"Computer Experiments Are Transforming Mathematics," by Erica Klarreich. Science News, 24 April 2004, pages 266-268.
Besides using logic and formal proof, mathematicians have often experimented with numbers as a means for determining new results. For example, Gauss made many discoveries empirically, although at least one of his conjectures waited over a century for formal proof. Now, mathematicians have a new tool for running experiments and obtaining answers: computers. Klarreich describes two recent examples: a simple formula for the number π found using a computer program that searched for relationships between π and numbers with known formulas, and certain exciting discoveries made in the field of hyperbolic geometry using software known as "SnapPea."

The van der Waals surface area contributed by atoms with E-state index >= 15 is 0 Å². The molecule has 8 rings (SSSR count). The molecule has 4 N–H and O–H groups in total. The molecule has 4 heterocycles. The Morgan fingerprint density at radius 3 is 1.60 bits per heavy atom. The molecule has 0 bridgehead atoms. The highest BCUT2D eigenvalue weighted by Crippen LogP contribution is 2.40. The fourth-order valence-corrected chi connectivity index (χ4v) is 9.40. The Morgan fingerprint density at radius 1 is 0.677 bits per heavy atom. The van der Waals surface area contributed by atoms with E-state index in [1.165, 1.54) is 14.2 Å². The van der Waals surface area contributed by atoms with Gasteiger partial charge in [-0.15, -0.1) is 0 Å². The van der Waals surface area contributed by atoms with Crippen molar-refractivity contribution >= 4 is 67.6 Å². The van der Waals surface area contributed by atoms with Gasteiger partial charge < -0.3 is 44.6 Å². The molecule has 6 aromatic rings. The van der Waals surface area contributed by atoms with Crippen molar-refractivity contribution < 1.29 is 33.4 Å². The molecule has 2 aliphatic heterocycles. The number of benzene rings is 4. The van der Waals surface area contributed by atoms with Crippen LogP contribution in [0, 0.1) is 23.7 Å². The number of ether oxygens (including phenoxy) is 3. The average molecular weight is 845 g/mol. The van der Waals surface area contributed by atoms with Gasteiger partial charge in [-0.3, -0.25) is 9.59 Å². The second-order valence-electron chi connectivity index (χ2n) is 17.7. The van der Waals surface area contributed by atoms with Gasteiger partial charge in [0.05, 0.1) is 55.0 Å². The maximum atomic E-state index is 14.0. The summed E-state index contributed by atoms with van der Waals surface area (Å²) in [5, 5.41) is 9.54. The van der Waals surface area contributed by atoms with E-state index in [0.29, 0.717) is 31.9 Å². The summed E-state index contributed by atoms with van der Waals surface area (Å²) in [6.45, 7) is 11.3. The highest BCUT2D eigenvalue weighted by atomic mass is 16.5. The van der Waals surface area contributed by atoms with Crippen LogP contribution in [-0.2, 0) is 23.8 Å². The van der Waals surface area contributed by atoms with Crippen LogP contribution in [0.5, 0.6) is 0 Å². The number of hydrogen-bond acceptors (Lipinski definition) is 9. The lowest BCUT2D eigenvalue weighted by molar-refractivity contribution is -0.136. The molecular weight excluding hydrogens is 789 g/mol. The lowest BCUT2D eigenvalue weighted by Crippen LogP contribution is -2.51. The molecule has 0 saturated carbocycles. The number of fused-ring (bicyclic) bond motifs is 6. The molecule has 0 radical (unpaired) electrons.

Some mathematicians believe that experimental results should be considered as another means, beside formal proof, of determining mathematical truth. But the more mainstream view seems to remain that formal proof is necessary, in part because things that may look true based upon experimentation could actually be false. And, in AMS President David Eisenbud's words, "Proof is the path to understanding."
--- Claudia Clark